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Dapol "O" gauge Terrier.


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Of absolutely no use to my current modelling period whatsoever.

 

But if the price is right I can see it being very difficult to resist for a "little project" - which I'm guessing is exactly the point of it, an inexpensive stepping stone into 7mm modelling.

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Do bear in mind (I assume...) that there are still bits missing from that first pre-production sample including (as much as it pains me) a lot of rivets.

 

http://www.kesr.org.uk/images/stories/railway-stock/steam-locomotives/32678-knowle/32678_Knowle_at_Bodiam_290510.jpg

Actually it looks to me as if it might have too many rivets.  According to photos in the condition portrayed (wrapper smokebox and smokebox wingplates) there should only be a total of 8 snaphead rivets on the sidetanks whereas it appears to have 10 12 with two extra pairs between the line of 3 at each end and the pair (one each top & bottom) in the middle.

 

The smokebox wrapper and wingplates are correct in being totally devoid of any snaphead rivets.  Snaphead rivets on the smokebox wrapper don't seem to have appeared until the later style of drumhead smokebox - then only initially at the rear end of it on at least some engines - while snaphead rivets on the face of the smokebox only seem to have appeared on the engines with drumhead smokeboxes - and not on all of them in earlier years.  Incidentally while I refer to a drumhead smokebox it is possible that the wrapper was applied differently and it might not be a true drumhead smokebox.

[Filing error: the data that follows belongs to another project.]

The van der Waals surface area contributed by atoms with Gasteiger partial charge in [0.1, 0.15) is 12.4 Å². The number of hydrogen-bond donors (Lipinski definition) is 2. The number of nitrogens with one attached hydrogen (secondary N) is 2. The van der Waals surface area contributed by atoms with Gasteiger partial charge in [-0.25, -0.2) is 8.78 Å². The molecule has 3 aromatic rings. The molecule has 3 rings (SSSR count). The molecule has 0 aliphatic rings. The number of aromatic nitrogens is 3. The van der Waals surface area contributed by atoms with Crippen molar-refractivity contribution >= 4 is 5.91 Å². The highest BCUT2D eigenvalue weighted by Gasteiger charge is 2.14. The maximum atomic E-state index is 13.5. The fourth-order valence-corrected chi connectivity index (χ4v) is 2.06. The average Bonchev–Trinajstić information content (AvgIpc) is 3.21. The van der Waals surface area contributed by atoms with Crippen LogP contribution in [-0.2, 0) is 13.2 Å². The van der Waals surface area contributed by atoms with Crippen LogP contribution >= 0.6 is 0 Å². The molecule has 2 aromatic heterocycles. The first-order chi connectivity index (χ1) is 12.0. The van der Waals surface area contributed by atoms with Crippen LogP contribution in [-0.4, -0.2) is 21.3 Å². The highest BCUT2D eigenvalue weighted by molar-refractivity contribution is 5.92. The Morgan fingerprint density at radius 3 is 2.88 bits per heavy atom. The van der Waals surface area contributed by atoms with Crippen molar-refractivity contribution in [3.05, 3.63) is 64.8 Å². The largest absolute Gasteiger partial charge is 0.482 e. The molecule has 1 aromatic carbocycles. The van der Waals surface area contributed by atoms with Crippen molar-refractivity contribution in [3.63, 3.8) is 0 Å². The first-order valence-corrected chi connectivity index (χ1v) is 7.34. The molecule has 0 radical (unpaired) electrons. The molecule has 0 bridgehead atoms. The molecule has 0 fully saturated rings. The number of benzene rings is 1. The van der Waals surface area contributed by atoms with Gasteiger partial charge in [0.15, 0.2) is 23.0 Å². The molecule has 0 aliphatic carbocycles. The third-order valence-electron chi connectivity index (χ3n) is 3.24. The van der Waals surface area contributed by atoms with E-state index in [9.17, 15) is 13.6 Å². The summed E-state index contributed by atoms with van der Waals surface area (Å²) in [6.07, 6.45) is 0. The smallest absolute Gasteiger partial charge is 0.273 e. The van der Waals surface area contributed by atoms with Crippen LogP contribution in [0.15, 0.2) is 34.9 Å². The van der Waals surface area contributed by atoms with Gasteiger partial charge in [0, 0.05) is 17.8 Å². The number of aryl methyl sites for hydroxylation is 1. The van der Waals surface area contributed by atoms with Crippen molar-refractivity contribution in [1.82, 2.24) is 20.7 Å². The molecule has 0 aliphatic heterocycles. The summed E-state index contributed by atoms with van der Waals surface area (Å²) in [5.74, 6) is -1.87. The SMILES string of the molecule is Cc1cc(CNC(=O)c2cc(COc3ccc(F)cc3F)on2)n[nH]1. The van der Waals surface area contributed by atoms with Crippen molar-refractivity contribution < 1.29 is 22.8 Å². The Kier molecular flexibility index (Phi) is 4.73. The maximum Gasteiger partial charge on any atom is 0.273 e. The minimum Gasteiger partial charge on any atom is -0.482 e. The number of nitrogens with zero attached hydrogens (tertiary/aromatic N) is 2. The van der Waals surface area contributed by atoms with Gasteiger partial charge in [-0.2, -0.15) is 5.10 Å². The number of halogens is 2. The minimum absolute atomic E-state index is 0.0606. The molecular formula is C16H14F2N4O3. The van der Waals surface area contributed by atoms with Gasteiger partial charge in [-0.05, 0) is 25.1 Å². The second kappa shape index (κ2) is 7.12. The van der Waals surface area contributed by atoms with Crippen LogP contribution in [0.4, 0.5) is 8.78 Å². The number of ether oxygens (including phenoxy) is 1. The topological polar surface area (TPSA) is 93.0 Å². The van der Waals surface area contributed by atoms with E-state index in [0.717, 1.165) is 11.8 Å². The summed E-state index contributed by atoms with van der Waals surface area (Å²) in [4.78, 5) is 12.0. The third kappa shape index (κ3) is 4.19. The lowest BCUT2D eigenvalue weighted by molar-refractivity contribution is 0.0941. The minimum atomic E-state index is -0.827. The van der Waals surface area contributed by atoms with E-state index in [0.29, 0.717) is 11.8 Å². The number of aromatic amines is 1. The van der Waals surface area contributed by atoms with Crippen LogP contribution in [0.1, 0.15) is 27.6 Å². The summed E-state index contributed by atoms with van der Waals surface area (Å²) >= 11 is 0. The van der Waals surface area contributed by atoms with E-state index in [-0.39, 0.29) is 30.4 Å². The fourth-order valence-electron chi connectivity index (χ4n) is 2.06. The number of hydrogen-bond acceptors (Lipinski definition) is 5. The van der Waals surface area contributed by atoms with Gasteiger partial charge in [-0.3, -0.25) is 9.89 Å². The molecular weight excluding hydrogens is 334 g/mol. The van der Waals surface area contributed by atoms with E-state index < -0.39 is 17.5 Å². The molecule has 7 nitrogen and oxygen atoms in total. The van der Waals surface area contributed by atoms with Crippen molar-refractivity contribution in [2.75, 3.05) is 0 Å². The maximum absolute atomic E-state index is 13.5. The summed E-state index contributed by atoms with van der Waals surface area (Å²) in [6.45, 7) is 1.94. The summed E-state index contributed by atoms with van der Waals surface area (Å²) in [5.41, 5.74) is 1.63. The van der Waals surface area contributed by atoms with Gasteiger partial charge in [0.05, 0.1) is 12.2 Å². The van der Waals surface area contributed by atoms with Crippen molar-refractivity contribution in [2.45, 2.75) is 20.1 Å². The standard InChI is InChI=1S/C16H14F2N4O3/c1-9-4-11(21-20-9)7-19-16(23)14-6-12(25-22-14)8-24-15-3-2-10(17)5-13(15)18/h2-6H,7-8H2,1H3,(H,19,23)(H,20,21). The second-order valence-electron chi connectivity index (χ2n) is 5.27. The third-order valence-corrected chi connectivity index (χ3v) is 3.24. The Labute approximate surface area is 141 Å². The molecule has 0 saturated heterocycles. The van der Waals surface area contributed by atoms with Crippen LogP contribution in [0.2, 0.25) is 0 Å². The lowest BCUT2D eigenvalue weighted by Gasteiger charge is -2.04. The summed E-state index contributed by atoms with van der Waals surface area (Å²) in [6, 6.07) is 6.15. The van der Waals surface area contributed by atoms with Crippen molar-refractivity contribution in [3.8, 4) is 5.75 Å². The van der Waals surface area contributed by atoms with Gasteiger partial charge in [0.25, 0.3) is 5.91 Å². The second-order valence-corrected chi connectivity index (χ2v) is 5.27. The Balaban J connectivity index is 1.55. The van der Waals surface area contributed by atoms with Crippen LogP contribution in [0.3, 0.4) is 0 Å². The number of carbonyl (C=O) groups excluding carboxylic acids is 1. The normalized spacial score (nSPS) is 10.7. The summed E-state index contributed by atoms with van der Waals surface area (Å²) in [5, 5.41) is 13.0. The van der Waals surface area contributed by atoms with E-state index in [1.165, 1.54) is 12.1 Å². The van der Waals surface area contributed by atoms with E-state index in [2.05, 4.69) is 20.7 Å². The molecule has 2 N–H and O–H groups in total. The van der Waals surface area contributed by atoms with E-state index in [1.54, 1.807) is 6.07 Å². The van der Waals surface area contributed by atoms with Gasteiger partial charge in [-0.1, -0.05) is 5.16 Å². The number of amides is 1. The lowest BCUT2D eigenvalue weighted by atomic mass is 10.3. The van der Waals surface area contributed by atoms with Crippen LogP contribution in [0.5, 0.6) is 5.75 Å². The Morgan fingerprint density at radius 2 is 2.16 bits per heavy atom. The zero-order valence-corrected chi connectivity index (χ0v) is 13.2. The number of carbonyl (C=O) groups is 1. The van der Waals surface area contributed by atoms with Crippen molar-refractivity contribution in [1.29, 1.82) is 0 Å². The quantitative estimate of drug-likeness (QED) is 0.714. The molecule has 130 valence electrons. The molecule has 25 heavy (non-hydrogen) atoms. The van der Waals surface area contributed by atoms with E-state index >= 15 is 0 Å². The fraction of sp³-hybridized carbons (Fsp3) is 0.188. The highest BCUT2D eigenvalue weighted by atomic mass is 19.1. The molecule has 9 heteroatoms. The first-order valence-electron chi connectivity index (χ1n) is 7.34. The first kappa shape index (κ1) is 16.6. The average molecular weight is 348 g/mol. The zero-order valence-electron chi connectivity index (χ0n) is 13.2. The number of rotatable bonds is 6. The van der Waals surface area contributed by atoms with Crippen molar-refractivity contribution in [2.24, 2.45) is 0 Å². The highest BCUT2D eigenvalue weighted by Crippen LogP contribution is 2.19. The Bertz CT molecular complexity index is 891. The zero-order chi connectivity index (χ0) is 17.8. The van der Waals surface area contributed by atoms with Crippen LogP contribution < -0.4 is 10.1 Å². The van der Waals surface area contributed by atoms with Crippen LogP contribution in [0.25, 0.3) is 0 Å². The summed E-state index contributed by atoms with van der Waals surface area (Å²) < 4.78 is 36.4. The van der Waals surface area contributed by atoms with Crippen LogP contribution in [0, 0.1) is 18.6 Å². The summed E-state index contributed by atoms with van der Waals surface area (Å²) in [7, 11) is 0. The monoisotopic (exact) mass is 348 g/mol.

So in the condition seemingly represented by the pics of the engine posted above it either represents one which had acquired additional rivets on the side tanks or it has too many; the lack of visible snaphead rivets on the smokebox and wingplate is perfectly correct.  Overall it looks to me to be much more of a 'Webster' job than a Dapol one - which could bode well.

 

Edit to correct my counting of rivets!

Edited by The Stationmaster
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I guess it's definitely a "refer to prototype images"  situation then (you'll have to forgive me, I model diseasels) and it isn't clear which version of final product this is.

 

Still, I am sure that the various versions will find homes on many current and would-be O gauge modellers projects and projects-to-be, and I'm sure we can see many models of the Hayling Billy and/or Langstone Harbour Bridge coming up in the next year or so.

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If I was looking for something to tempt me into O gauge with a modest Colonel Stephens approach then this locomotive would fit the bill.